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Hepatitis C Researchers Eye Pre-Exposure Prophylaxis

Researchers explore ways to prevent hepatitis C infection.

Pre-exposure prophylaxis (PrEP), a method in which antiviral drugs are given to people before they are infected with an illness, already works to help prevent HIV infection. Now, some hepatitis C virus (HCV) researchers want to apply that same medical concept to help stop liver disease in its tracks, according to a recent editorial published in Hepatology.

The report, written by Gregory Dore, PhD, of The Kirby Institute at the University of New South Wales in Australia, argues that ongoing high-risk behavior—such as unsafe sex among HIV-positive men who have sex with men (MSM) and injection drug use—makes certain people so likely to get hepatitis C in their lives and so likely to be reinfected with the illness, that it’s better to try to prevent an infection instead.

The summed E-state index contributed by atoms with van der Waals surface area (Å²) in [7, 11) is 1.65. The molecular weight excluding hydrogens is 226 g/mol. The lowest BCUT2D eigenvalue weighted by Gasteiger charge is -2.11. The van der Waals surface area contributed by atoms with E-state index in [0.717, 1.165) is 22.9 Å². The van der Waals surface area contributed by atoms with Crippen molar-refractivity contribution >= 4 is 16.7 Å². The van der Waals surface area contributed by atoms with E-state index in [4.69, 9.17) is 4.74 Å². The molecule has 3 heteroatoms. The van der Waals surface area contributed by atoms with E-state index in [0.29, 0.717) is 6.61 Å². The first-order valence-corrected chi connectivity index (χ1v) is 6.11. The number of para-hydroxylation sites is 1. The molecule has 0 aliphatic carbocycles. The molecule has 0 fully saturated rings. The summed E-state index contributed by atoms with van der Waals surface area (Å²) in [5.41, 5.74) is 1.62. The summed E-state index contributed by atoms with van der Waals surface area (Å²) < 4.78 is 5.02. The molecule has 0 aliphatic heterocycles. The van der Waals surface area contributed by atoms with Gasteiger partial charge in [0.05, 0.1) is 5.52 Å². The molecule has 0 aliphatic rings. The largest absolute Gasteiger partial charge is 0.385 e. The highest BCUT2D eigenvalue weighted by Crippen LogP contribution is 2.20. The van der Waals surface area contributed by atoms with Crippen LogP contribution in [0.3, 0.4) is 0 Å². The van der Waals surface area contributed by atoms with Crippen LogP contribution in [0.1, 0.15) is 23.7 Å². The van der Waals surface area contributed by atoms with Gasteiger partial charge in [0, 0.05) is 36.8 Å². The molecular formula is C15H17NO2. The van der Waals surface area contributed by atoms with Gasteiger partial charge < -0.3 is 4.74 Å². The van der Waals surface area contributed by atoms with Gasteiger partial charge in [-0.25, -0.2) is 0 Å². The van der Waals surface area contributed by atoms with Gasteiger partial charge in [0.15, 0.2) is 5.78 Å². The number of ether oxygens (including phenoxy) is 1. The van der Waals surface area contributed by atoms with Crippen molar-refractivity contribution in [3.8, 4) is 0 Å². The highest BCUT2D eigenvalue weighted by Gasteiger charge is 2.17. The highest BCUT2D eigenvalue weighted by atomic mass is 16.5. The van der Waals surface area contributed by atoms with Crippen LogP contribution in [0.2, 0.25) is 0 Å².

The article goes on to use mathematical modeling to create a “pessimistic scenario” in which up to 20 percent of HIV-positive men who have sex with men (MSM) engage in high-risk sexual behaviors. If this were to happen, Dore argues, treating all new cases of hep C every year among this at-risk group still would not help stop the spread of the virus.

Read Full Article: Hepatitis C Researchers Eye Pre-Exposure Prophylaxis – POZ

Read Full Article: Hepatitis C Researchers Eye Pre-Exposure Prophylaxis – POZ

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